CINCINNATI -- When Amy Parker overdosed, someone pushed her out of a vehicle and left her for dead in a parking lot.
"Coming out of the overdose, everything was very foggy, very blurry," she said. "It took a while to realize what was happening.
Parker eventually turned her life around. But she knows all too well how dangerous the effects of opioids are.
Now, those dangers could be eben more pronounced. While first responders and others use the drug Narcan to reverse the effects of an overdose, WCPO's sister station in Milwaukee reported this week that a man died after using tetrahydrofuran fentanyl, which can be between 100 and 1,000 times more potent than heroin.
Tetrahydrofuran fentanyl is used to calibrate machines. It's so powerful that it's nearly Narcan resistant, authorities in Milwaukee said.
Hamilton County Health Commissioner Tim Ingram said local officials are also continuing to see changing forms of fentanyl requiring more Narcan.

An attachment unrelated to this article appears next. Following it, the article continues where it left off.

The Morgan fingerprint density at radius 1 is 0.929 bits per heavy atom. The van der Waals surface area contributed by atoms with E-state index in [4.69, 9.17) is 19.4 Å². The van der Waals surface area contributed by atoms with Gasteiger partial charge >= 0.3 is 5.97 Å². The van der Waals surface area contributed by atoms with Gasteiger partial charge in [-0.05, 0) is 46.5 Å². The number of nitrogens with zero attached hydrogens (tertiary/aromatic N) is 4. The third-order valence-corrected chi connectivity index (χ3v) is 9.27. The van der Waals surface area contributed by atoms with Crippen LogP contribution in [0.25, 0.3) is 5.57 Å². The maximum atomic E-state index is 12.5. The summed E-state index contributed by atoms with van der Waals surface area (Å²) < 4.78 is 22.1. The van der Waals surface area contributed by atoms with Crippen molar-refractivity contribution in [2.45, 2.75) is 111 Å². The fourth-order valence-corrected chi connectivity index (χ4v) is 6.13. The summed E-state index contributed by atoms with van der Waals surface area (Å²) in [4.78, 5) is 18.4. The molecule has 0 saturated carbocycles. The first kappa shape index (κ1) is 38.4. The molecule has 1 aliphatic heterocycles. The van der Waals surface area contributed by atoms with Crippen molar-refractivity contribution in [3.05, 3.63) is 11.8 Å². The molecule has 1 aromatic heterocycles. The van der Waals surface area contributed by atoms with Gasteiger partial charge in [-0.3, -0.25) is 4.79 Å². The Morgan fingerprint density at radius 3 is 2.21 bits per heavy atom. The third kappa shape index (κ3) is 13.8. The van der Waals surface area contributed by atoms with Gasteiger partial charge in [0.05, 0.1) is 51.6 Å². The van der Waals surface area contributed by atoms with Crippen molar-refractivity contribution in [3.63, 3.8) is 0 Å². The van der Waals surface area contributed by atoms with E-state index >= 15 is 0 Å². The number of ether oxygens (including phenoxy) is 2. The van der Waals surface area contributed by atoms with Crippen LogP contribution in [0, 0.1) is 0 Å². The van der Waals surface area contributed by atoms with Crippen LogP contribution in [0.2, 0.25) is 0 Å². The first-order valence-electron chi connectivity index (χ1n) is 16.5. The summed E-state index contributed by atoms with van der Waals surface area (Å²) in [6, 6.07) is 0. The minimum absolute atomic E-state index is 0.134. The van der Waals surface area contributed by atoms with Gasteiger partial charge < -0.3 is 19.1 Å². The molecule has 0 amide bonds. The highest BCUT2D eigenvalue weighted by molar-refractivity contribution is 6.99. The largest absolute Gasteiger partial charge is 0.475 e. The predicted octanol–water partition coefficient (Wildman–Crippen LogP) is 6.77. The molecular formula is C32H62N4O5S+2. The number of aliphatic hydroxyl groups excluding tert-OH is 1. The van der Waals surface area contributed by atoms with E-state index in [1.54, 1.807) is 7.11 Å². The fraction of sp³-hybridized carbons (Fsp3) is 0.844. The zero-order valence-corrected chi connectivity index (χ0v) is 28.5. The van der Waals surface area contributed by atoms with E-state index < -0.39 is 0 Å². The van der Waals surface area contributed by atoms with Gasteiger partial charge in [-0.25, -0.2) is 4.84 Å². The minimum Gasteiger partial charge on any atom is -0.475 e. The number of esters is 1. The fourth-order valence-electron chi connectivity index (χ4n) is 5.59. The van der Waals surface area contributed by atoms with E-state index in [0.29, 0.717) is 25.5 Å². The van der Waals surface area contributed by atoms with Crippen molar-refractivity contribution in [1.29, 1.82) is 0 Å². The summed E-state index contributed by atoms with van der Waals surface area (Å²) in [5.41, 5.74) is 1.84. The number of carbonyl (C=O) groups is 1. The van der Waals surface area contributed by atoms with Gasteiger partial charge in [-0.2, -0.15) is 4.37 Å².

"You have to call 911 because you don't know what you've injected into the body," Ingram said.
The effect of the drugs depend on the size of the user, how potent it is and how long it can stay inside someone's body.
Now it's Parker's mission to share her story in hopes of encouraging other people with addictions to change their lives.
"Help is available," she said. "There is hope. I've been there, I've done it and here I am today."